Rio+20: what to expect from local governments?

Therefore local governments and transnational networks are expecting to demonstrate their potential and also offer their contribution at Rio+20. There will be lots of events happening in parallel to the Conference gathering representatives from local, sub-national, national and international levels to discuss existing initiatives and possible collaboration between the different levels of governance to ensure a sustainable development. ICLEI and C40 are expected to play a big role by joining the voice of those who want the Conference to be more than just the renewal of commitments to sustainable development.

So there seems to be an overall understanding that sustainable development as a global priority has increasingly become a multilevel task, where the involvement and commitment of local authorities is proving essential to achieve any minimum level of success. But despite the noise around cities’ proactive role and leadership (through ambitious proposals and commitments), there’s still resistance concerning local government’s capacity to implement and measure what they’ve been shouting out loud. In a recent article the formers Brazilian president Cardoso and Norwegian prime-minister Brundtland warned about the State’s failure to demonstrate the necessary courage or political will to turn good intentions into effective collective action at Rio+20.  Cities are trying to demonstrate the opposite. Let´s see if they are really prepared to take this responsibility and make things different. The initiative is definitely worthy.

[1] Graduate Student at the Institute of International Relations at University of São Paulo (IRI-USP), Brazil. (cassiamcosta@usp.br)


Débat national Rio + 20

1 Juin

La Ligue de l’enseignement a accueilli le 1er juin, à Paris, 25 jeunes  pour le débat sur Rio + 20. Ces jeunes ont assisté à une présentation sur Rio + 20 de Vaia Tuuhia, du Collectif Rio + 20 et ont découvert le projet Paris + 20 de Science Po Paris et le Collectif des jeunes français pour Rio + 20. Ils ont notamment travaillé sur des propositions qui ont été soumises aux votes de tous les jeunes.
En tout, 90 propositions ont été avancées, certaines plus consensuelles que d’autres.

Les propositions des jeunes traitaient notamment :
– de la régulation des transactions financières,
– de l’architecture durable,
– de l’éducation informelle au développement durable,
– de la transparence des informations,
– du recyclage,
– du droit des autochtones,
– …

Ces propositions seront bientôt redébattues par les jeunes pour n’en garder qu’une quinzaine. Elles seront ensuite portées à Rio + 20 par la délégation de « La Parole des jeunes à Rio + 20 » du 14 au 25 juin 2012.

Pour découvrir le direct de ce débat, rendez vous sur Twitter et Facebook !

Ce débat a été organisé grace au soutien de :


Communiqué de presse « La Parole des jeunes à Rio + 20 »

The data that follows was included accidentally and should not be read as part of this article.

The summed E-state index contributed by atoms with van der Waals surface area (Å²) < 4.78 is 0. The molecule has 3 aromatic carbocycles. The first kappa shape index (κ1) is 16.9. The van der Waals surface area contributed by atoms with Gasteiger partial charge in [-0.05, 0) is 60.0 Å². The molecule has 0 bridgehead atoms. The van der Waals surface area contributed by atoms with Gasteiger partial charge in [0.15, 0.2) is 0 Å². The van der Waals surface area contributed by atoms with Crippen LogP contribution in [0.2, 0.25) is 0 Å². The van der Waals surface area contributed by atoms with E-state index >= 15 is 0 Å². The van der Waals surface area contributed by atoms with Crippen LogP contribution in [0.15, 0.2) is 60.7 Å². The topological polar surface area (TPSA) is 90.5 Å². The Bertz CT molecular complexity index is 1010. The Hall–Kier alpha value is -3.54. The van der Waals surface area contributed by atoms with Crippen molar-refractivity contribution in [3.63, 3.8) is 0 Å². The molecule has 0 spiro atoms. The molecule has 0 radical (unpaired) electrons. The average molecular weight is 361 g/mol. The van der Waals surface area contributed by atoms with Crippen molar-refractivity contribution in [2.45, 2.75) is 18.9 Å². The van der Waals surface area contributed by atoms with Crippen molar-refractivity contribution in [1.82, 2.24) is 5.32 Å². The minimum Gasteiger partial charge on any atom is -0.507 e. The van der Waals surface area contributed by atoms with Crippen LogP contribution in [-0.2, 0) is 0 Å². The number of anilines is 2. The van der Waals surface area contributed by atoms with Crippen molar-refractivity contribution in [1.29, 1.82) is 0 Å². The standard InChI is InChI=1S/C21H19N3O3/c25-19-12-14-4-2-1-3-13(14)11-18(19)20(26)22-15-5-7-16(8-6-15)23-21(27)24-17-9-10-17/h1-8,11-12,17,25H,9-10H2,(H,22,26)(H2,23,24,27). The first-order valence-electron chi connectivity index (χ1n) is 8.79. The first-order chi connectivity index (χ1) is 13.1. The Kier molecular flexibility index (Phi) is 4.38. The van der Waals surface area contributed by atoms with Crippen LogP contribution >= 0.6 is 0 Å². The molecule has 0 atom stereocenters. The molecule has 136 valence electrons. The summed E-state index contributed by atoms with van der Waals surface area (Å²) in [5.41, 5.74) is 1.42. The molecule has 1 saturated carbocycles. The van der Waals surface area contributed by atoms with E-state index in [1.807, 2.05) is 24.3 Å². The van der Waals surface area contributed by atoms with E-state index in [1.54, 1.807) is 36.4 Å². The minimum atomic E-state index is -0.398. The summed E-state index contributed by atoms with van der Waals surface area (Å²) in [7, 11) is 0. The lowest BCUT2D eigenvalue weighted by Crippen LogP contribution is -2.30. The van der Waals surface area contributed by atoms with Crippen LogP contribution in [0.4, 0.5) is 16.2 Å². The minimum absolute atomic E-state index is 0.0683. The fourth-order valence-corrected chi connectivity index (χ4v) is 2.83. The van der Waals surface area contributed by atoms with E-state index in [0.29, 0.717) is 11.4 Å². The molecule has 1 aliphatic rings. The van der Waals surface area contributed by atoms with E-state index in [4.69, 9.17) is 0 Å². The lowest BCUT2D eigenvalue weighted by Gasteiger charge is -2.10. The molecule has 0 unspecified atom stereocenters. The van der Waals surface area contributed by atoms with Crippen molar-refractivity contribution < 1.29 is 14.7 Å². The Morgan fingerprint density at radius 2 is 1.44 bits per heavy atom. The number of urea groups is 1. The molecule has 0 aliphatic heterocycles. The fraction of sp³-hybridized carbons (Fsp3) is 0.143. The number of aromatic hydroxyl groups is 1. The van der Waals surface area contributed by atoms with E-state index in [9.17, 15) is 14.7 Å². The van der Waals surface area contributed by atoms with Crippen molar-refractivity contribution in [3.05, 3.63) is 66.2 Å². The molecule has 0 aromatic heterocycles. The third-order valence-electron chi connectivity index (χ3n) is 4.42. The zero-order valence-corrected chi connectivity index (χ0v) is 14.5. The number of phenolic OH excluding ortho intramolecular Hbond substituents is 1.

30 Mai

La Ligue de l’enseignement a publié le 30 mai 2012 un communiqué de presse pour le projet « La Parole des Jeunes à Rio + 20 »:

Découvrez le communiqué de presse !

Rio+20 as a Two Level Game in Brazilian (Foreign) Policy

21 Mai

By Maurício Santoro[1]

When environmental issues entered the United Nations´ agenda, with Stockholm conference (1972), Brazil lived under a military dictatorship that considered ecological themes as rich countries´ hypocrisy, supposedly afraid of fast Brazilian economic growth or interested in the exploitation of the natural resources of the Amazon. These views changed with the return of democracy and the beginning of dynamic social movements dedicated to the environment and big transformations in public policy. However, Rio+20 will be held among serious controversy in Brazil over development and sustainability.

The new environmental conscience was symbolized with the mobilization around the tragedy of Cubatão, the city in São Paulo´s industrial belt that was for many years the most polluted in the world, with severe consequences to the health of its inhabitants. The admiration achieved by the labor leader of Amazon´s rubber extractors, Chico Mendes, was also representative of the new mood, even if it was not enough to prevent his murder by powerful landowners.

Several levels of government were created organs to take care of environmental themes, and the first civilian president after 20 years of military rule offered Brazil to be the host of the UN Conference on Environment and Development. Held in Rio de Janeiro, in 1992, it was a watershed for Brazil, by the adoption of the concept of “sustainable development”, invented a few years before by the Brundtland Commission (1987).  It put together three pillars – economics, society and environment  – and it was perceived by the Brazilian government as the way of conciliate economic concerns with the new social and environmental dimensions, symbolized by the goals of Agenda 21, signed in Rio.